By Francisco Núñez Muley
Conquered in 1492 and colonized by way of invading Castilians, the town and state of Granada confronted radical adjustments imposed by way of its occupiers in the course of the first half the 16th century—including the pressured conversion of its local Muslim inhabitants. Written via Francisco N??ez Muley, one of the coerced Christian converts, this remarkable letter hotels a clear-sighted, impassioned protest opposed to the unreasonable and strongly assimilationist legislation that required all switched over Muslims in Granada to decorate, communicate, devour, marry, rejoice fairs, and be buried precisely because the Castilian settler inhabitants did.Now to be had in its first English translation, N??ez Muley’s account is a useful instance of ways Spain’s former Muslims made energetic use of the written be aware to problem and brazenly face up to the gradually illiberal rules of the Spanish Crown. well timed and resonant—given present debates pertaining to Islam, minorities, and cultural and linguistic assimilation—this version offers students in a number of fields with a brilliant and early instance of resistance within the face of oppression.
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Additional info for A Memorandum for the President of the Royal Audiencia and Chancery Court of the City and Kingdom of Granada
The text is an unrevised version of Foulché-Delbosc’s transcription and contains no critical apparatus or notes; however, the volume also contains a rich assortment of images and supplemental texts that makes it a remarkably useful text. In any case, the decision to incorporate the text of the Memorandum into a revised facsimile edition of Gallego y Burín and Gámir Sandoval’s study of the 1554 Synod of Guadix 22. Garrad, “The Original Memorial,” 200–201. 23 The Memorandum and Its Immediate Historical Context As we know, Francisco Núñez Muley conceived of his Memorandum as a letter of grievance to Pedro de Deza Manuel, the president of the Royal Audiencia of Granada.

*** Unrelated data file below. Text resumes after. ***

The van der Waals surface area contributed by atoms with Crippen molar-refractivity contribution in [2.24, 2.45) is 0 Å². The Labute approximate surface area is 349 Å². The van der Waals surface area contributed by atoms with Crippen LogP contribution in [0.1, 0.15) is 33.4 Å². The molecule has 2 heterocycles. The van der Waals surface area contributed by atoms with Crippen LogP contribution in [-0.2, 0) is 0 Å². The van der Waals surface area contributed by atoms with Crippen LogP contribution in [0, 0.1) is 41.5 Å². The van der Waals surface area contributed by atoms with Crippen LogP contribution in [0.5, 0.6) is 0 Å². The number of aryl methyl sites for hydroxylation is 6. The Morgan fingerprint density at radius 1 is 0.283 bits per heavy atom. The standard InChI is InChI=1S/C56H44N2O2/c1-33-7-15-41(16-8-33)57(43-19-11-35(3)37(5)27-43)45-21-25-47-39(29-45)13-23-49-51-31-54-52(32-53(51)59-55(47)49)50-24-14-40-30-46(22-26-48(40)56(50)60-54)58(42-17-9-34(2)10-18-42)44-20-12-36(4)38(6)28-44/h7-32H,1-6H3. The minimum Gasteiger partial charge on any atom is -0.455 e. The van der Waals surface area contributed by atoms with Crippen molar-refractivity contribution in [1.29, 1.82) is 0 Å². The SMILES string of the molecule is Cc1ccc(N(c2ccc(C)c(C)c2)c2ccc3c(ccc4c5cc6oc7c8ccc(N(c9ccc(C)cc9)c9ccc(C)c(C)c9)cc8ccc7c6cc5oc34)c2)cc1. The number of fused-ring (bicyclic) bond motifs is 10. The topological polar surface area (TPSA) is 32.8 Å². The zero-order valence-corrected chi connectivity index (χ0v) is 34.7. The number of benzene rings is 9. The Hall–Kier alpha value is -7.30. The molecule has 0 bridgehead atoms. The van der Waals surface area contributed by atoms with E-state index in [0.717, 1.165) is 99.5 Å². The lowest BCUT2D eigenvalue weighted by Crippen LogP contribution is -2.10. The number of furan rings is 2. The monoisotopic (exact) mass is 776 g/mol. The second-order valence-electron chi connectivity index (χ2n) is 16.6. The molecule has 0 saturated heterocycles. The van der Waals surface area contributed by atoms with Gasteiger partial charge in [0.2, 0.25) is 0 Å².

51 Likewise, the enslavement and ransom of shipwrecked and captured Christians was an established practice within Muslim North Africa, as the capture and ransom of North Africans was in Spain. The problem that the Spanish Crown had with the continuation of slavery, at least insofar as it involved the Moriscos of Granada, was twofold. First, there was the belief that the gacis, even those that had been freed and had converted to Christianity, were de facto Muslims living in the newly Christianized region (now a kingdom in name only) of Granada.
He was also allowed to equip and maintain a private guard of one hundred armed mercenaries and to collect a significant income from bribes of local merchants and others seeking his protection. 44 Continued poor administration, along with steady conflicts with Wat·a¯sı¯d forces from Fez ˛ and the growing power of the Sa dı¯ dynasty in the south, led to a destabilization of the region under Yah·yá’s control, and Portugal ˛ was eventually forced to abandon Safi in 1541. 45 ˛ The image of Yah·yá Ta fu¯ft that emerges from one side of the historical record is that of an opportunistic local big man who may or may not have abused the support he received from the Portuguese Crown in order to enrich himself monetarily and to appropriate for himself almost unchecked power.